Well, the simple answer is yes and no! Let me explain…
Essentially insolvency legislation prohibits any person who has been a director or shadow director of a company at any time for a period of 12 months preceding that company entering liquidation from carrying out the following for a period of 5 years following liquidation:
* Be a director of a company that operates with a similar name or trading style (so close to infer an association with the liquidated company);
* Be involved in any way (whether that be directly or indirectly) in the promotion, formation or management of another company with a similar name or trading style;
* Be involved in any business which trades in a similar trading style as the company which entered liquidation.
Breaching this legislation is a criminal offence and therefore leaves the person(s) involved liable to imprisonment and/or a fine, and possible disqualification from being a director in the future. Also, should the subsequent company or business fail leaving a shortfall to its creditors, then the person(s) involved may also be made personally liable for the shortfall to creditors.
So the implications of any breach of the legislation are pretty severe and for good reason. The legislation is there to protect against unscrupulous directors who set-up companies only to rack up debts that they never intended or were ever realistically able to pay, close them down and set up a new phoenix operation to do the same again. Most would agree that those who operate in this way should be stopped from doing so.
Thankfully, the legislation also recognises that sometimes it is beneficial to allow individuals to restart a new business in a similar name or trading style. For example:
> Where there are genuine reasons for the failure of a company (which thankfully account for the vast majority of cases we see at Bailey Ahmad Business Recovery);
> That quite often, notwithstanding the reputational damage that liquidation may cause, there remains a value associated with the company’s name/brand that an appointed liquidator can sell for the benefit of the company’s creditors. Furthermore, often those willing to pay the most for the name and brand have had some prior involvement with the insolvent company;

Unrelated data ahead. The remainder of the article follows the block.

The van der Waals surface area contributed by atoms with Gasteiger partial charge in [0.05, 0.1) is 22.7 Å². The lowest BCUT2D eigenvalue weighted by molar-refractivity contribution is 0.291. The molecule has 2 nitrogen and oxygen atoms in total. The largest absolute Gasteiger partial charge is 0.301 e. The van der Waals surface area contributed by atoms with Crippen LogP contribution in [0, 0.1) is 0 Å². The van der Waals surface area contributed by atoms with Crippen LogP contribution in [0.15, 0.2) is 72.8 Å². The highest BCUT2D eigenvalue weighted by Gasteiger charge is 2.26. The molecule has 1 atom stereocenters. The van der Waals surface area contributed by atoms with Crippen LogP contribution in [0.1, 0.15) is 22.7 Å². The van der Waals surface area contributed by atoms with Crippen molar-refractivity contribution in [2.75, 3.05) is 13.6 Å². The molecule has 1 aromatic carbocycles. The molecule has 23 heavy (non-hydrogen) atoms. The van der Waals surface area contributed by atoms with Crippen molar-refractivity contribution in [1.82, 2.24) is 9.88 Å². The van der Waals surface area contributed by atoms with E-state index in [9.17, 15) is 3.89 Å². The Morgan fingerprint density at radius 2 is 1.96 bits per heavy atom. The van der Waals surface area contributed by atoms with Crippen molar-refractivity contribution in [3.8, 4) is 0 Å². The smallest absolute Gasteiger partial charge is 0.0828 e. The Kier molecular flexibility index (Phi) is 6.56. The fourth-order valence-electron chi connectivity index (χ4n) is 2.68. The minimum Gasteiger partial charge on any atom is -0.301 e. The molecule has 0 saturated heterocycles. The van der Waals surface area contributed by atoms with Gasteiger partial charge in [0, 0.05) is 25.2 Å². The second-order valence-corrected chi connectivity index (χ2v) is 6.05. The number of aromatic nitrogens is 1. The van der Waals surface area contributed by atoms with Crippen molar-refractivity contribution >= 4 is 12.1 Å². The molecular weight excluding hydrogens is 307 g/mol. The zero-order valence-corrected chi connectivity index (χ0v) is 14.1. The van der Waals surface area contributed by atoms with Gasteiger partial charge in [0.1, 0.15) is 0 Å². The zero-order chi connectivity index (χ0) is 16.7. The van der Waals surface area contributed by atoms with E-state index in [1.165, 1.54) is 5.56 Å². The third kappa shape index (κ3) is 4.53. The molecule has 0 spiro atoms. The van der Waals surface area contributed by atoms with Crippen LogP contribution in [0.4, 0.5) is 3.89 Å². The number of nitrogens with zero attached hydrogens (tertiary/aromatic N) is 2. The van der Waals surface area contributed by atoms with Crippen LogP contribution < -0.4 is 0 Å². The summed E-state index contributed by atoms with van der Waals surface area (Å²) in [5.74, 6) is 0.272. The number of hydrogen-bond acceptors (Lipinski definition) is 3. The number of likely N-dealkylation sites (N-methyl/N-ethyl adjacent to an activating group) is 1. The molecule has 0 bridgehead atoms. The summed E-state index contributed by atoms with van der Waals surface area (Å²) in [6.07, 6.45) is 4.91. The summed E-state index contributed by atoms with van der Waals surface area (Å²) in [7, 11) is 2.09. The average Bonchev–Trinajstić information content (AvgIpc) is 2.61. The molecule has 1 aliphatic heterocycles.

> Where creditors are fully informed and approve a sale of the rights to use the insolvent company’s name and trading style;
> The success of a newly formed company or business, which will provide job opportunities for those staff at risk of unemployment following the failure of the previous company as well as other wider social and economic benefits, may be contingent on its ability to use a similar name or trading style as well the active involvement of those who were directors of the company in liquidation.
So, in the right circumstances the legislation allows for the re-use of a company name and trading style which can be summarised as follows:
* Acquisition of the rights to use the name and trading style from a liquidator of the insolvent company, together with its other assets (subject to creditor notification and approval)
* Either the appropriate notification of the intended use of a similar name and trading style following liquidation to creditors (prior to its use) or an early application to Court to seek approval to use the prohibited name.
So whilst there is a general prohibition on the re-use of a company name or trading style by former directors of a company which enters into liquidation, with the correct professional advice and guidance it is possible to re-use a company name following liquidation.
If you would like to know more on this topic, please do not hesitate to contact us on 020 8662 6070 for a free consultation.
To find out more about the changes in legislation and how it might affect you or your business, take a look at our blog post on modernising director disqualification.
DISCLAIMER: This blog is provided as a general guide and only provides a summary of the legislation. It does not take into account your particular circumstances and therefore should not be relied upon. Should you feel that you need specific advice in this area please contact us for a free initial consultation.